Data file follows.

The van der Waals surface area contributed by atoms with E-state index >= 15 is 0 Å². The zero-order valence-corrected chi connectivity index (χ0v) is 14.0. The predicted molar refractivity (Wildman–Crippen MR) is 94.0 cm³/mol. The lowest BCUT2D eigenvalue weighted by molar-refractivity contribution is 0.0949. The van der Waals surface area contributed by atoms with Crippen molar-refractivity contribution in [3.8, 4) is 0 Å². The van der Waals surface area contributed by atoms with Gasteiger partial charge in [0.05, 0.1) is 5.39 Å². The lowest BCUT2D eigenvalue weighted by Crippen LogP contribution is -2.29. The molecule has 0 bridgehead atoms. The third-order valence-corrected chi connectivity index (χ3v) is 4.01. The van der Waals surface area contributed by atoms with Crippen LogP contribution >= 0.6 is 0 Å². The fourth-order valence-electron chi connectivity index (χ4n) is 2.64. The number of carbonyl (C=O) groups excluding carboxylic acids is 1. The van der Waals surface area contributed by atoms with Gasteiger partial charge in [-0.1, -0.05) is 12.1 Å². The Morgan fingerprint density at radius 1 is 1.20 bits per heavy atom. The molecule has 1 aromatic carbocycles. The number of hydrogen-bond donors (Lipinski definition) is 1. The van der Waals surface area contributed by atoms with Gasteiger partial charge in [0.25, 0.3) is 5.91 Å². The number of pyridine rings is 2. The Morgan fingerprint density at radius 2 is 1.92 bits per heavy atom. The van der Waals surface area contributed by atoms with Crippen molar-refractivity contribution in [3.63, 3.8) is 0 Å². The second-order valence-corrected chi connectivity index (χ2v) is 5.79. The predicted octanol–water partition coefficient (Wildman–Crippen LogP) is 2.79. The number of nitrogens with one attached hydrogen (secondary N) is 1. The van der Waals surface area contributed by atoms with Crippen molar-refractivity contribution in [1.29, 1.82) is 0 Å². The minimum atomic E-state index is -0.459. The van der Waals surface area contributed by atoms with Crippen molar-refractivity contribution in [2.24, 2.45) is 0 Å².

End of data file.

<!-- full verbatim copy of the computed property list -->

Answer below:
The van der Waals surface area contributed by atoms with E-state index >= 15 is 0 Å². The zero-order valence-corrected chi connectivity index (χ0v) is 14.0. The predicted molar refractivity (Wildman–Crippen MR) is 94.0 cm³/mol. The lowest BCUT2D eigenvalue weighted by molar-refractivity contribution is 0.0949. The van der Waals surface area contributed by atoms with Crippen molar-refractivity contribution in [3.8, 4) is 0 Å². The van der Waals surface area contributed by atoms with Gasteiger partial charge in [0.05, 0.1) is 5.39 Å². The lowest BCUT2D eigenvalue weighted by Crippen LogP contribution is -2.29. The molecule has 0 bridgehead atoms. The third-order valence-corrected chi connectivity index (χ3v) is 4.01. The van der Waals surface area contributed by atoms with Crippen LogP contribution >= 0.6 is 0 Å². The fourth-order valence-electron chi connectivity index (χ4n) is 2.64. The number of carbonyl (C=O) groups excluding carboxylic acids is 1. The van der Waals surface area contributed by atoms with Gasteiger partial charge in [-0.1, -0.05) is 12.1 Å². The Morgan fingerprint density at radius 1 is 1.20 bits per heavy atom. The molecule has 1 aromatic carbocycles. The number of hydrogen-bond donors (Lipinski definition) is 1. The van der Waals surface area contributed by atoms with Gasteiger partial charge in [0.25, 0.3) is 5.91 Å². The number of pyridine rings is 2. The Morgan fingerprint density at radius 2 is 1.92 bits per heavy atom. The van der Waals surface area contributed by atoms with Crippen molar-refractivity contribution in [3.63, 3.8) is 0 Å². The second-order valence-corrected chi connectivity index (χ2v) is 5.79. The predicted octanol–water partition coefficient (Wildman–Crippen LogP) is 2.79. The number of nitrogens with one attached hydrogen (secondary N) is 1. The van der Waals surface area contributed by atoms with Crippen molar-refractivity contribution in [1.29, 1.82) is 0 Å². The minimum atomic E-state index is -0.459. The van der Waals surface area contributed by atoms with Crippen molar-refractivity contribution in [2.24, 2.45) is 0 Å².